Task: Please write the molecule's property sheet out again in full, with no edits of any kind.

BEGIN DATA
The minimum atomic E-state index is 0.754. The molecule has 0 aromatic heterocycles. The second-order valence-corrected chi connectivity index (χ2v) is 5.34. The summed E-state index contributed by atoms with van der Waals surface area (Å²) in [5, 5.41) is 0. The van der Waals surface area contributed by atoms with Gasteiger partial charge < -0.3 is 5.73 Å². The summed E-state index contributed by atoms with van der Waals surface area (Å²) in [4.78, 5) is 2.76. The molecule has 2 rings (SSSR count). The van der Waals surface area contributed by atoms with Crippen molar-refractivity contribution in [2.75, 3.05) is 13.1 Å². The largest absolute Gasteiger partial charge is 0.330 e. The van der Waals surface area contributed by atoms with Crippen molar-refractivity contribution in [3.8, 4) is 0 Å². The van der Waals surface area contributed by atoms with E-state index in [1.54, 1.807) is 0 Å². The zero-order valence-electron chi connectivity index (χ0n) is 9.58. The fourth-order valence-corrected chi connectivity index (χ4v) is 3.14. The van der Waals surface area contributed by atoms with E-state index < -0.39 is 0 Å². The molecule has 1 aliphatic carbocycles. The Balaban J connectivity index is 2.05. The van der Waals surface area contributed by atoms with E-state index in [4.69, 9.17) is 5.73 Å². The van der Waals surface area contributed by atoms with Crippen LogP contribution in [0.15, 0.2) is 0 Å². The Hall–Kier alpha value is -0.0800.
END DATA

The minimum atomic E-state index is 0.754. The molecule has 0 aromatic heterocycles. The second-order valence-corrected chi connectivity index (χ2v) is 5.34. The summed E-state index contributed by atoms with van der Waals surface area (Å²) in [5, 5.41) is 0. The van der Waals surface area contributed by atoms with Gasteiger partial charge < -0.3 is 5.73 Å². The summed E-state index contributed by atoms with van der Waals surface area (Å²) in [4.78, 5) is 2.76. The molecule has 2 rings (SSSR count). The van der Waals surface area contributed by atoms with Crippen molar-refractivity contribution in [2.75, 3.05) is 13.1 Å². The largest absolute Gasteiger partial charge is 0.330 e. The van der Waals surface area contributed by atoms with Crippen molar-refractivity contribution in [3.8, 4) is 0 Å². The van der Waals surface area contributed by atoms with E-state index in [1.54, 1.807) is 0 Å². The zero-order valence-electron chi connectivity index (χ0n) is 9.58. The fourth-order valence-corrected chi connectivity index (χ4v) is 3.14. The van der Waals surface area contributed by atoms with E-state index < -0.39 is 0 Å². The molecule has 1 aliphatic carbocycles. The Balaban J connectivity index is 2.05. The van der Waals surface area contributed by atoms with E-state index in [4.69, 9.17) is 5.73 Å². The van der Waals surface area contributed by atoms with Crippen LogP contribution in [0.15, 0.2) is 0 Å². The Hall–Kier alpha value is -0.0800.